100% natural, reusable, and recyclable, cork is, whether from the environmental, social, or economic perspectives, one of the world’s most versatile materials.

No tree is cut down during the cork harvest, which happens every 9-12 years. Instead, the bark is stripped from the tree by hand – which is not only sustainable but avoids power tools damaging the trees.

The cork oak tree has a natural ability to regrow its cork, and during the regeneration it stores up to five times more CO2 than an unharvested tree. This is because it needs the carbon to help it re-grow its bark. And with the average lifespan of a cork oak tree being over 200 years, it can be harvested about 20 times over its lifetime.

Each year, it is estimated that cork oak forests retain up to 14 million tonnes of carbon dioxide, making it a strong ally in the fight against climate change.

That’s why we LoveCork.

Where is Cork Grown?

Why We LoveCork

At CorkSol, we LoveCork as a building coating because it is made up predominately of air which makes it an excellent thermal insulator. It is also extremely flexible and is the only solid which doesn’t increase its volume when compressed on its opposite side. This allows it to provide a continuous, protective skin against impact and cracking. It can be compressed to approximately half its thickness without losing any flexibility.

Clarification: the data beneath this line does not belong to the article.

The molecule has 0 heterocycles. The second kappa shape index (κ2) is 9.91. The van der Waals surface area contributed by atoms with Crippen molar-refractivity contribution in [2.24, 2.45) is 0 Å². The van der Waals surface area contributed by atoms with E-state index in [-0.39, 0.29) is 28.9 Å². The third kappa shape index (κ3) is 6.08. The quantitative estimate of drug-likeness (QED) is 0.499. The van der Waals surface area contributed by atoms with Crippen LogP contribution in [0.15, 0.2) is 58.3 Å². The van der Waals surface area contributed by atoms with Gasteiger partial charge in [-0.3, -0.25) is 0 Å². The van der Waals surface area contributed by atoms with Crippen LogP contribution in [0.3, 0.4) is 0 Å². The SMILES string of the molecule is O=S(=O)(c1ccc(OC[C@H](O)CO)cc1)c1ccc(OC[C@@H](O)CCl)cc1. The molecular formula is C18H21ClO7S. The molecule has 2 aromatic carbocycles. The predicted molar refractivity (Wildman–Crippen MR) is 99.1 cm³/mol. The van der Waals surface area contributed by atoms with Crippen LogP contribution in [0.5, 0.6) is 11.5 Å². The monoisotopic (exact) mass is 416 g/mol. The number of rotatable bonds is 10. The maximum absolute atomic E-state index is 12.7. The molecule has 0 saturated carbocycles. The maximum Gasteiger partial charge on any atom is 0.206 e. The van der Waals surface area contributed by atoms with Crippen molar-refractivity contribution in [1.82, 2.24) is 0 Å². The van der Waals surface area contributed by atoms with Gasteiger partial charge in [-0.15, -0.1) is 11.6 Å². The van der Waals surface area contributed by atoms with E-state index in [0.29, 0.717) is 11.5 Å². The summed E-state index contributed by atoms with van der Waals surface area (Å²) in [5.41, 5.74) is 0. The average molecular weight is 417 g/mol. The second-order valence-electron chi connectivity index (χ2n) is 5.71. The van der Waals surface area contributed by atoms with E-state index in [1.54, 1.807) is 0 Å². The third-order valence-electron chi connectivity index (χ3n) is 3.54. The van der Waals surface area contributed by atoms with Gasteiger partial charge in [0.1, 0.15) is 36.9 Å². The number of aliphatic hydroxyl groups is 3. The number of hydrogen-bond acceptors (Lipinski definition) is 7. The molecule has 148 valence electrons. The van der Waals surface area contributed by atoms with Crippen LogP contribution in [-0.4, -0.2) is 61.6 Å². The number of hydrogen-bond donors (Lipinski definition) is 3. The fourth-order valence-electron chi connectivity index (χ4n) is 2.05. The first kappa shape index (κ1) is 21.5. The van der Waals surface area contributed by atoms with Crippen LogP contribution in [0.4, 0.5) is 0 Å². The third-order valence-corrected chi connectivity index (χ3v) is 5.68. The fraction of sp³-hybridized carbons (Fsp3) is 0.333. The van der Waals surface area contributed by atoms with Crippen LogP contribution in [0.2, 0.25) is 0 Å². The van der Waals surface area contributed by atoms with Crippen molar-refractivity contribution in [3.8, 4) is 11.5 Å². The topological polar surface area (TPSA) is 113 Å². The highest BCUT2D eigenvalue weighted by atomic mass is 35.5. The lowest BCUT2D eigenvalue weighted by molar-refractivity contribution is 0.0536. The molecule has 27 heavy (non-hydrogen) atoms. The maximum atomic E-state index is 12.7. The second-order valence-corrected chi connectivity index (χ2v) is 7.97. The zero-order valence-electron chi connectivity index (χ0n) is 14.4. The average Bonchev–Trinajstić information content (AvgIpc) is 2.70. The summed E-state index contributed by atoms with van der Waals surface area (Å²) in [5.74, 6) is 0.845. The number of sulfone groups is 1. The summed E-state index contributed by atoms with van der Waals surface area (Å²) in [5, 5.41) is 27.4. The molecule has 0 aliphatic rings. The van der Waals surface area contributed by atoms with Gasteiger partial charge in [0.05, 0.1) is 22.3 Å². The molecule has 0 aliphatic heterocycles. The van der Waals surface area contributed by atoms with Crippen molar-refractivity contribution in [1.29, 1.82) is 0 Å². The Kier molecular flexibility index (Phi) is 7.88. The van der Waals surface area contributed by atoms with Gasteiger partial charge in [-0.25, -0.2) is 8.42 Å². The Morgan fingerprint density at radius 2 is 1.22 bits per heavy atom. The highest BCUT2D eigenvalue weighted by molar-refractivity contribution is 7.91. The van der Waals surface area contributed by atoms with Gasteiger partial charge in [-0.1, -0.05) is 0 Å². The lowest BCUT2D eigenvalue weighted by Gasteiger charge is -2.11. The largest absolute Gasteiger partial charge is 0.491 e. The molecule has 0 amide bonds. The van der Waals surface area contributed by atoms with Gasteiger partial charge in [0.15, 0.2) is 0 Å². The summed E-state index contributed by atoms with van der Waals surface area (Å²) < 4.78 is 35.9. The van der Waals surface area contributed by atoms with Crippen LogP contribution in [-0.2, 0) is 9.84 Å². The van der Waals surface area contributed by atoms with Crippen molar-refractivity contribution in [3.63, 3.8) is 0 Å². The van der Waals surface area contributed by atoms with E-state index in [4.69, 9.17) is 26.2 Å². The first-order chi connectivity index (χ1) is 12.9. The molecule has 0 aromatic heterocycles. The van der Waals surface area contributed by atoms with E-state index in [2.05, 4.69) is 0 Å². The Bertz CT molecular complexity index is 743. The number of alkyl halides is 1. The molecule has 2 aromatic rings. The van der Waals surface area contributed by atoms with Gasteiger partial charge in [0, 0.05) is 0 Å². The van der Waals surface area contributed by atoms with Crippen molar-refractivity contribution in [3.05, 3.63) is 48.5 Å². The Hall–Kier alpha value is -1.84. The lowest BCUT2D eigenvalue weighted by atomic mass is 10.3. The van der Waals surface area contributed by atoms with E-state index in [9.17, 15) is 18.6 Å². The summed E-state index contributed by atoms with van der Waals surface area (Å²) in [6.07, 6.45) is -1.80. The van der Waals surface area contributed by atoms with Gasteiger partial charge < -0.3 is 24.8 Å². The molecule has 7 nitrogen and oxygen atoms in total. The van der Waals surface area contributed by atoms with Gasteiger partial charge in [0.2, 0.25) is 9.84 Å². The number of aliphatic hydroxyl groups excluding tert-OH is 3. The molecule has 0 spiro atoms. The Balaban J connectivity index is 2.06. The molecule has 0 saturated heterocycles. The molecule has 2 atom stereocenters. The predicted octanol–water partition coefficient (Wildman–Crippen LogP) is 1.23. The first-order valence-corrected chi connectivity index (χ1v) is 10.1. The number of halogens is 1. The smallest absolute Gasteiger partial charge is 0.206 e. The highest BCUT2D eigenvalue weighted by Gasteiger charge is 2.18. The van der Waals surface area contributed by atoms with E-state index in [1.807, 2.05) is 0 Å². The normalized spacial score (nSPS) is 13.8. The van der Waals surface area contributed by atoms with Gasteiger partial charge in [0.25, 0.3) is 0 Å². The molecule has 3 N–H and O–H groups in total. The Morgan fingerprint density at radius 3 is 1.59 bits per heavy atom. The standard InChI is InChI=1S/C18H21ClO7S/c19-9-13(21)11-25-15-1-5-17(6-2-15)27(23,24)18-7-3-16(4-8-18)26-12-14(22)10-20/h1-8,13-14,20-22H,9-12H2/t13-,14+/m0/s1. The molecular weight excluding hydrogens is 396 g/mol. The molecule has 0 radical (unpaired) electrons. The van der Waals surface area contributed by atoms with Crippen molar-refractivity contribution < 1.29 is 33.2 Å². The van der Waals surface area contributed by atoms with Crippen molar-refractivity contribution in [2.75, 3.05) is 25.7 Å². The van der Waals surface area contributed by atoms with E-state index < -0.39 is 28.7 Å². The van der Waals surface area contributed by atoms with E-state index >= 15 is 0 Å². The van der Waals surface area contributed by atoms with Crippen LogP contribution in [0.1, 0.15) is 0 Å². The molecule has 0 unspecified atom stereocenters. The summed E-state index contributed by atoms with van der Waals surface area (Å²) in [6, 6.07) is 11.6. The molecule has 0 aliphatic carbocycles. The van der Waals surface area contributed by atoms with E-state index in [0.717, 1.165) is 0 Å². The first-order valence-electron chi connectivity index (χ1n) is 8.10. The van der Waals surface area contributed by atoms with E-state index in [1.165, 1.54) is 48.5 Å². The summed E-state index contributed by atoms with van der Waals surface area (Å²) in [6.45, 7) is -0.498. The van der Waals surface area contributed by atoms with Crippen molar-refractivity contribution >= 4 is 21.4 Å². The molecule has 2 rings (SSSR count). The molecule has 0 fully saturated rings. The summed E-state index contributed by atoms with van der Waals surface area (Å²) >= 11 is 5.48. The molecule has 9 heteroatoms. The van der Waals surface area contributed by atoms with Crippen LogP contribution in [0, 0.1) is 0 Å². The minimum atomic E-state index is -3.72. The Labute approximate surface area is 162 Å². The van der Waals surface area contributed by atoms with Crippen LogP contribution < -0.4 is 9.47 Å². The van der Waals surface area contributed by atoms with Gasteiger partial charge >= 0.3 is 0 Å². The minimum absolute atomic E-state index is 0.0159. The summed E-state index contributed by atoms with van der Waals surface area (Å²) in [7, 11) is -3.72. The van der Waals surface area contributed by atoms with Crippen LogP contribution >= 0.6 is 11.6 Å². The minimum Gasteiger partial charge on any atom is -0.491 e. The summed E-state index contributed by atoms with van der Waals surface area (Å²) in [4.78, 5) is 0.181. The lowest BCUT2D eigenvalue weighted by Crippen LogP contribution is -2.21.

We LoveCork because of its lightweight composition – cork weighs just 0.16 grams per cm3 – that allows it to be used as a building coating without the need to remove the existing substrate as it adds very little weight to the façade.

We LoveCork because it provides a protective weatherproof coating to buildings. And because it repels water and is therefore highly resistant to moisture, it prevents against decay and oxidisation that leads to staining.

You can find out more about how cork is used in the UK from the Cork Industry Federation.